The Western Gull, Larus occidentalis, one of the most common shore birds on the Oregon coast, is seldom found far from the ocean, although some find their way up the Columbia River during winter to eastern Washington and Oregon, and you will see them locally in the fields and marshes around Tillamook. Juveniles are a darseagull-1k, sooty brown with blackish bills and gray-colored legs. As they mature, which takes about four years, their back plumage, or mantle, turns gunmetal gray, heads and breast lighten and finally turn white, wing tips become mostly black, legs pink, and their bills yellow with a bright red underside patch near the tip, finally making them a truly handsome bird. They nest, often in colonies, on cliff sides and sea stacks, in depressions lined with grass or seaweed. Eggs, usually three, hatch in about a month, and fledglings fly in six to seven weeks. The Western Gull, especially in Washington, often hybridizes with the more northern Glaucous-winged Gull, making it very difficult to identify pure species.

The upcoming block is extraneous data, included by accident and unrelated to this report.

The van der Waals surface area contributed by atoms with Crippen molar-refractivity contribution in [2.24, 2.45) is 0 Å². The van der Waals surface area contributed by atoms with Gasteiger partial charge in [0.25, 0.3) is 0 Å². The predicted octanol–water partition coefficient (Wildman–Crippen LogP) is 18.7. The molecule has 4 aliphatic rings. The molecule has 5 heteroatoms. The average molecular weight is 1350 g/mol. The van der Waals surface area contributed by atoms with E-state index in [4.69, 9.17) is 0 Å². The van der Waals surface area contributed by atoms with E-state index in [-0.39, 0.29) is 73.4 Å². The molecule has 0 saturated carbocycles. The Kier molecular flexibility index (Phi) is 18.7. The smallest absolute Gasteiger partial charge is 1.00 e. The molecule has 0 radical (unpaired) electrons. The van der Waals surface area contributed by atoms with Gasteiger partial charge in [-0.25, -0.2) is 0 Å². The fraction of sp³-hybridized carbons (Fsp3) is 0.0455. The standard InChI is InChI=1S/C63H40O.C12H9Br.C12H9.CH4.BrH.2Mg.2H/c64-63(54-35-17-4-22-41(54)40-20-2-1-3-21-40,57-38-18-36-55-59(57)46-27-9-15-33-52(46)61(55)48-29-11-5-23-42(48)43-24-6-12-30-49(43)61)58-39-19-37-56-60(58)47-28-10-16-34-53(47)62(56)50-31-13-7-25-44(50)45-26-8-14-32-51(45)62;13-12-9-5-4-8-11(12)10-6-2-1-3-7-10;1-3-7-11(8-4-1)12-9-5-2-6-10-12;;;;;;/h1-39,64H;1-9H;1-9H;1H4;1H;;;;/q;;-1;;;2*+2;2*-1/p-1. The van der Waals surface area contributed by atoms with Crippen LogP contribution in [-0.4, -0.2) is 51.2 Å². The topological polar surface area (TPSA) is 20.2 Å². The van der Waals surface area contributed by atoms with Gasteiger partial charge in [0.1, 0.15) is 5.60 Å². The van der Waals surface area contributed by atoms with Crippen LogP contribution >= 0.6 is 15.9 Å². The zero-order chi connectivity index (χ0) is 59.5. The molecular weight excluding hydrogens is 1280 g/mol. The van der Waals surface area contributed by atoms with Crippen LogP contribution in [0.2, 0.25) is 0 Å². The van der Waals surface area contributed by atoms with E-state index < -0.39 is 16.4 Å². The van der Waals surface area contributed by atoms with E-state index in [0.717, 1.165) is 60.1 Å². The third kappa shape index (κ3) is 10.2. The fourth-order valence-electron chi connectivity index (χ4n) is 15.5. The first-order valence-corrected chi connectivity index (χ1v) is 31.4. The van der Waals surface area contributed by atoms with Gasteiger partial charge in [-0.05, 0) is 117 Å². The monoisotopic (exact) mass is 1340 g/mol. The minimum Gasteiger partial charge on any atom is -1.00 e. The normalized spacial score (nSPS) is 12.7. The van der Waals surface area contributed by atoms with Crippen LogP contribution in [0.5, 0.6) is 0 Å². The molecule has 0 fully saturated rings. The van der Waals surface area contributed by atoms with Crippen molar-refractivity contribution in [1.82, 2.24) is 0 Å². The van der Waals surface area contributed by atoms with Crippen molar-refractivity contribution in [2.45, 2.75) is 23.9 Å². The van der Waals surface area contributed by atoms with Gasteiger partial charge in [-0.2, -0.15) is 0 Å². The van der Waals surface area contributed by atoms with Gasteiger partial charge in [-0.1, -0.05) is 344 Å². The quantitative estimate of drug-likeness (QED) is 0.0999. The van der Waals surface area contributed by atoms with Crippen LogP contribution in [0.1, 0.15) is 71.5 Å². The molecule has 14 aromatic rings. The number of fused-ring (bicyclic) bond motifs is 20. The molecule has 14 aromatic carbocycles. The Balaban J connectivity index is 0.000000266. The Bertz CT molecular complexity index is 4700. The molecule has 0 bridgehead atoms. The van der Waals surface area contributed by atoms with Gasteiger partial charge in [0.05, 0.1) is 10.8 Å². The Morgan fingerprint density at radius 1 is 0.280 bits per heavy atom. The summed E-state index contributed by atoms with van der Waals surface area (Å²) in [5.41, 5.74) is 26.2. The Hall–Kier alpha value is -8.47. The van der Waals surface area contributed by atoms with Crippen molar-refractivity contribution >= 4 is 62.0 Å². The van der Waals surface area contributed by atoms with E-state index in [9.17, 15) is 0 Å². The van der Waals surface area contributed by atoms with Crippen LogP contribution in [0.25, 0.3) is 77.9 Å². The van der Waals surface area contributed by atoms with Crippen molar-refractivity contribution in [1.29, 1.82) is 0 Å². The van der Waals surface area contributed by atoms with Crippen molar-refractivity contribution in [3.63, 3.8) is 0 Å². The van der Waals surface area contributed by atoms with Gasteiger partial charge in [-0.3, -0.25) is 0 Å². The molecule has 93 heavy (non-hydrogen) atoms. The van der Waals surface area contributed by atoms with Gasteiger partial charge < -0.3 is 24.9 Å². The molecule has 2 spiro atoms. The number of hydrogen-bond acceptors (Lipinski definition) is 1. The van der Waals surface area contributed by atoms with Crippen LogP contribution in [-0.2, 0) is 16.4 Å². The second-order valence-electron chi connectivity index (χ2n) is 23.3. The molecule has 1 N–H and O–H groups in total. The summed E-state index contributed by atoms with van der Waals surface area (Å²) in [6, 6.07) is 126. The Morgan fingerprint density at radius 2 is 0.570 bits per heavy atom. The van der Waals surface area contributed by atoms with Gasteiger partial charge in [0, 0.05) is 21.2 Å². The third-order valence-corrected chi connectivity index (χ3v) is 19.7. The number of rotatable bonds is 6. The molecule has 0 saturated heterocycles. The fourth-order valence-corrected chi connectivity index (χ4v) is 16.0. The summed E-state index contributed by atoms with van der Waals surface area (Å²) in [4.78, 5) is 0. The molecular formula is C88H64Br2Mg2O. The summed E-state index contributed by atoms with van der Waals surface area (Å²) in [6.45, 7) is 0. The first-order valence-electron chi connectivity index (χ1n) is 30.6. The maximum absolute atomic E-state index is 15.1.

Western gulls are gregarious, often standing in flocks on one or both legs, facing into the breeze on windy days. They are also bold, not especially afraid of humans, and a favorite sport for tourist as well as residents is feedinseagull-3g them pieces of bread and watching their raucous antics as they vie for choice morsels. The gulls can also be found bathing in the mouths of fresh-water streams, such as Fall Creek (lower picture) which empties just inside the mouth of Netarts Bay, where they splash, dunk their heads, drink, and frolic. Seagulls also drink seawater. They have a pair of glands right above the eyes called salt glands that extract salt from the blood and releases it from the beak.

These gulls are predators, scavengers and, above all, opportunists. They will feed on anything from baby mole crabs, gooseneck barnacles, and washed ashore Dungeness crabs to food in open dumpsters. They will eat the eggs of other birds or scavenge dead sea lion pups. You can find hundreds of gulls at the Tillamook County Transfer Station on Ekloff Road picking through trash for food.


Text and photographs by Jim Young
Oceanside, Oregon


Click here to return to the Birds page